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Monday, October 29, 2012

Frankenstorm meets Frankenboobs


All this talk about the Frankenstorm, which is made up of a hurricane, a noreaster and a pack of lemmings, has got me thinking about the odd, piecemeal bits of flesh I've got attached to my chest: the Frankenboobs.

I know, I know, Frankenboob's Monster is the correct way to say it. But give me a break, I've got cancer.

Reconstruction after a mastectomy is something I didn't know anything about, because, well why would I? And when I was in the throws of the first days of diagnosis and surgery, it was kind of the last thing on my mind. When I visited the plastic surgeon, it was the day after I had been diagnosed. He basically said he'd take care of me, I'd be okay. And I said yes, whatever you say sir, I don't really care about this right now. You know, cause I was afraid I might die.

I woke from my bilateral mastectomy wrapped like a mummy, and pumped full of Dilaudid. My breasts were gone, and tucked under skin and muscle were tissue expanders -- balloon-like devices that would gradually stretch my body to accommodate implants at some point in the future.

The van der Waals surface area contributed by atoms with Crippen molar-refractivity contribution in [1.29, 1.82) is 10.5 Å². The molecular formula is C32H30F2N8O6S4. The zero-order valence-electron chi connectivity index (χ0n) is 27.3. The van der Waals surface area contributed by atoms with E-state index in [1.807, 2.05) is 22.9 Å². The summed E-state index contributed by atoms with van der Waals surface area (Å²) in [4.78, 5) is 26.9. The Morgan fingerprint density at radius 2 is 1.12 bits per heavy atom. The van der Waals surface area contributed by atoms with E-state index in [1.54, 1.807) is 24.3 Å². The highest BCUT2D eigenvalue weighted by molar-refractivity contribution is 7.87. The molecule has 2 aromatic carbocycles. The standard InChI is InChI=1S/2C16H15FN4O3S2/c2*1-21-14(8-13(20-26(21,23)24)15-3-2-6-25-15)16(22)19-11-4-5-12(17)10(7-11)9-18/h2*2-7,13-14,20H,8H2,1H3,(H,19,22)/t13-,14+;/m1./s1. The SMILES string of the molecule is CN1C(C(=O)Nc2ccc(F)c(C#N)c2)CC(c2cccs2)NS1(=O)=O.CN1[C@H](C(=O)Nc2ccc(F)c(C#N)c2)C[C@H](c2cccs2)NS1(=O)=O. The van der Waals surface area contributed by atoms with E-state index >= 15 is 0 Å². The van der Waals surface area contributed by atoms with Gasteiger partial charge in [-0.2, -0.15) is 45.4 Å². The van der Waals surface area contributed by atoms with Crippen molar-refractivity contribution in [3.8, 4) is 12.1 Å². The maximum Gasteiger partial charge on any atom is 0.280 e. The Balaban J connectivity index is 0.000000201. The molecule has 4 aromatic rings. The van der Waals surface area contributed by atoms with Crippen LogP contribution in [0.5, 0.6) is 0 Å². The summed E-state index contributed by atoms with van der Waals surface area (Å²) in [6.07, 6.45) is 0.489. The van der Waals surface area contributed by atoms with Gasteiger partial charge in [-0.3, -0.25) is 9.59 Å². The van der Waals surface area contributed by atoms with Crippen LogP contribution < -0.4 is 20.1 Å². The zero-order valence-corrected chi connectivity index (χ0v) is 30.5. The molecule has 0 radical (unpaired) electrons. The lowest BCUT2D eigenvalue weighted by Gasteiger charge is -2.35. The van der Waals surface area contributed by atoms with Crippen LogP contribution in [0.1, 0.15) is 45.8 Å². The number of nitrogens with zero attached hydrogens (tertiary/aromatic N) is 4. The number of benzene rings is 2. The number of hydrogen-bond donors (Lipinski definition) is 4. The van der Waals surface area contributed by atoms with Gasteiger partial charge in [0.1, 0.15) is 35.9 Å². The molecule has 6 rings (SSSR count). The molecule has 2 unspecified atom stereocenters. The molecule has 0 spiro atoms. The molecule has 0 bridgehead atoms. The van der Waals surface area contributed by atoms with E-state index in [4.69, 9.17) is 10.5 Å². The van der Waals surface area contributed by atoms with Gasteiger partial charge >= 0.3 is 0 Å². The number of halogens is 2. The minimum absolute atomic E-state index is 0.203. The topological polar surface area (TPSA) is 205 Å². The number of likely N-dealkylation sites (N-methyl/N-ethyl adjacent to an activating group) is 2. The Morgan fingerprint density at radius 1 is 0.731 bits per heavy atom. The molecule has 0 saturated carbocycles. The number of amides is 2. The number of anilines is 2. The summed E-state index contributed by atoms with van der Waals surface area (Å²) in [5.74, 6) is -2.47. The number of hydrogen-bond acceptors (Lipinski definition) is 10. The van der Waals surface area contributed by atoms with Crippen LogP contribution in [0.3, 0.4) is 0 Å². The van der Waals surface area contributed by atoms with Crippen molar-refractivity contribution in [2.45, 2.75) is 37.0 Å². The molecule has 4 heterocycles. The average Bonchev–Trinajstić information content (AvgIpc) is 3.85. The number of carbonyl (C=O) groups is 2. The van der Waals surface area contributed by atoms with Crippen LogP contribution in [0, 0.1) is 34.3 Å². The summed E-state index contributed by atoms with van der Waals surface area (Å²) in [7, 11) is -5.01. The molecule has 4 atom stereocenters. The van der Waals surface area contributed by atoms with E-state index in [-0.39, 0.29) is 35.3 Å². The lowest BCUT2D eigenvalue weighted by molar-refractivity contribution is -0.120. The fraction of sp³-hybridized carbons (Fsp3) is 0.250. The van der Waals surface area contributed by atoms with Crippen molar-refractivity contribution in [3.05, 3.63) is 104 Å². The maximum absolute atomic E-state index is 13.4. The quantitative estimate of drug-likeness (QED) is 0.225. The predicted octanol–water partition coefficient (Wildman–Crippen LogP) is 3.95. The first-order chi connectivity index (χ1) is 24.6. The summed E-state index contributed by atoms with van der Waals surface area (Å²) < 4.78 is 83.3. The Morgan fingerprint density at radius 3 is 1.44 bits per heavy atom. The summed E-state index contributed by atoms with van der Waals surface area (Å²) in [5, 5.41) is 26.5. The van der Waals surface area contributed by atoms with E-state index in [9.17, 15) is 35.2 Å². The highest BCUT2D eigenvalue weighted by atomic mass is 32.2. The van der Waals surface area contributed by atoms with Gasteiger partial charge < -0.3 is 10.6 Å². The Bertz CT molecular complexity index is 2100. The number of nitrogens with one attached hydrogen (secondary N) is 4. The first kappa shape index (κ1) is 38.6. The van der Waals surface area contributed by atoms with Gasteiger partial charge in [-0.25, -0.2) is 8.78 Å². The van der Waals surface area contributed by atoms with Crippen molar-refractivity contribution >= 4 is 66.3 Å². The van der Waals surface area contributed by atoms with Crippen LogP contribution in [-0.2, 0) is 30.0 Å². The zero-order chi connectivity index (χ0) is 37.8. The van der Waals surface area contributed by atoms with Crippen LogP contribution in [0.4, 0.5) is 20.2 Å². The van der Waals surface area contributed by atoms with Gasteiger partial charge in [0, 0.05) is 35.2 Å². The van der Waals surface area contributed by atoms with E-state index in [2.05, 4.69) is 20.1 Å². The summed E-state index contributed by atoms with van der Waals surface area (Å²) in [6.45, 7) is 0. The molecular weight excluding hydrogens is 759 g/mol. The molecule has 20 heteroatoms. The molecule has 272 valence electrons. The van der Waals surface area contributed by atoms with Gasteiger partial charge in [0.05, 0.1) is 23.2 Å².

Over a period of weeks, I made frequent trips to the plastic surgeon, during which he would magically inflate the expanders to stretch out the muscle and skin where my breasts used to be. And by magically, I mean that he would take a magnet to locate the inflation valve under my skin, and then inject saline into the tissue expander. I didn't watch the actual injection, but could feel the saline flowing in, and when I opened my eyes, I could see the newly inflated lump of pretend breast.

In addition to the expanders, I also drains sewn into my skin, designed to suck swelling fluid out of the body over time. I had mine in for three weeks after surgery. My body had crossed into science fiction territory.

Once the boobs are inflated to the right size, then you have what's called an exchange surgery, where the expanders and switched for permanent implants. The afterward, there are additional surgeries for things like nipple reconstruction (my plastic surgeon referred to the technique he uses as "like origami with the skin." I guess I should challenge him to paper crane folding contest to make sure he's up for it.)